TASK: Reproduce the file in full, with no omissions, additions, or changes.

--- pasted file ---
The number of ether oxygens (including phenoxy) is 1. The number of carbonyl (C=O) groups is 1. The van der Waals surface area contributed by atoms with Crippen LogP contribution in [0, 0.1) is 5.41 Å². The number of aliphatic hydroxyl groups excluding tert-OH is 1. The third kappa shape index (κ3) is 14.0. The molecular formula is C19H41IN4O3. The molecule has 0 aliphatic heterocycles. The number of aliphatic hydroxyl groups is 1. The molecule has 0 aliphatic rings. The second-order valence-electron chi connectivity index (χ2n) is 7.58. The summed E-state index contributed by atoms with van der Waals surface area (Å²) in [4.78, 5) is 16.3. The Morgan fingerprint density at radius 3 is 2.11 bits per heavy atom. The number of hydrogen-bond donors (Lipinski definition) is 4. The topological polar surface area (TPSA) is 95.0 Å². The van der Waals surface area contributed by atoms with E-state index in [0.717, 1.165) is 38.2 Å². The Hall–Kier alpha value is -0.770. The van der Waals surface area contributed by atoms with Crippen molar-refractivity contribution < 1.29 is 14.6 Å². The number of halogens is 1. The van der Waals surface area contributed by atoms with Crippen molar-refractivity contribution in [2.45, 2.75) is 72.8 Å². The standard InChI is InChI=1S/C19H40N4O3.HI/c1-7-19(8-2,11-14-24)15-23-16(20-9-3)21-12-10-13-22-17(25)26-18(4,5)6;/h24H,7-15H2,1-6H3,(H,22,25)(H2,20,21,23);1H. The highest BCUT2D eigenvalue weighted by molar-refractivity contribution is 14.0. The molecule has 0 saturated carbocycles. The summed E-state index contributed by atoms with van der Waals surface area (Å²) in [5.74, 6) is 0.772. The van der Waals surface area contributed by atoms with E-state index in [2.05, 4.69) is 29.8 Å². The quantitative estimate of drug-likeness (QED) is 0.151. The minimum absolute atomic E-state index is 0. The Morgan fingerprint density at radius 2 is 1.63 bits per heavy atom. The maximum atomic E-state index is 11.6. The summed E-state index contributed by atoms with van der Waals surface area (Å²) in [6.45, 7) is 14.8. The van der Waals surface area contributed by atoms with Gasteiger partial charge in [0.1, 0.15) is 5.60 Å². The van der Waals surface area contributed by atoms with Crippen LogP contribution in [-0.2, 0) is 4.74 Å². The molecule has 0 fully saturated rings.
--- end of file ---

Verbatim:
The number of ether oxygens (including phenoxy) is 1. The number of carbonyl (C=O) groups is 1. The van der Waals surface area contributed by atoms with Crippen LogP contribution in [0, 0.1) is 5.41 Å². The number of aliphatic hydroxyl groups excluding tert-OH is 1. The third kappa shape index (κ3) is 14.0. The molecular formula is C19H41IN4O3. The molecule has 0 aliphatic heterocycles. The number of aliphatic hydroxyl groups is 1. The molecule has 0 aliphatic rings. The second-order valence-electron chi connectivity index (χ2n) is 7.58. The summed E-state index contributed by atoms with van der Waals surface area (Å²) in [4.78, 5) is 16.3. The Morgan fingerprint density at radius 3 is 2.11 bits per heavy atom. The number of hydrogen-bond donors (Lipinski definition) is 4. The topological polar surface area (TPSA) is 95.0 Å². The van der Waals surface area contributed by atoms with E-state index in [0.717, 1.165) is 38.2 Å². The Hall–Kier alpha value is -0.770. The van der Waals surface area contributed by atoms with Crippen molar-refractivity contribution < 1.29 is 14.6 Å². The number of halogens is 1. The van der Waals surface area contributed by atoms with Crippen molar-refractivity contribution in [2.45, 2.75) is 72.8 Å². The standard InChI is InChI=1S/C19H40N4O3.HI/c1-7-19(8-2,11-14-24)15-23-16(20-9-3)21-12-10-13-22-17(25)26-18(4,5)6;/h24H,7-15H2,1-6H3,(H,22,25)(H2,20,21,23);1H. The highest BCUT2D eigenvalue weighted by molar-refractivity contribution is 14.0. The molecule has 0 saturated carbocycles. The summed E-state index contributed by atoms with van der Waals surface area (Å²) in [5.74, 6) is 0.772. The van der Waals surface area contributed by atoms with E-state index in [2.05, 4.69) is 29.8 Å². The quantitative estimate of drug-likeness (QED) is 0.151. The minimum absolute atomic E-state index is 0. The Morgan fingerprint density at radius 2 is 1.63 bits per heavy atom. The maximum atomic E-state index is 11.6. The summed E-state index contributed by atoms with van der Waals surface area (Å²) in [6.45, 7) is 14.8. The van der Waals surface area contributed by atoms with Gasteiger partial charge in [0.1, 0.15) is 5.60 Å². The van der Waals surface area contributed by atoms with Crippen LogP contribution in [-0.2, 0) is 4.74 Å². The molecule has 0 fully saturated rings.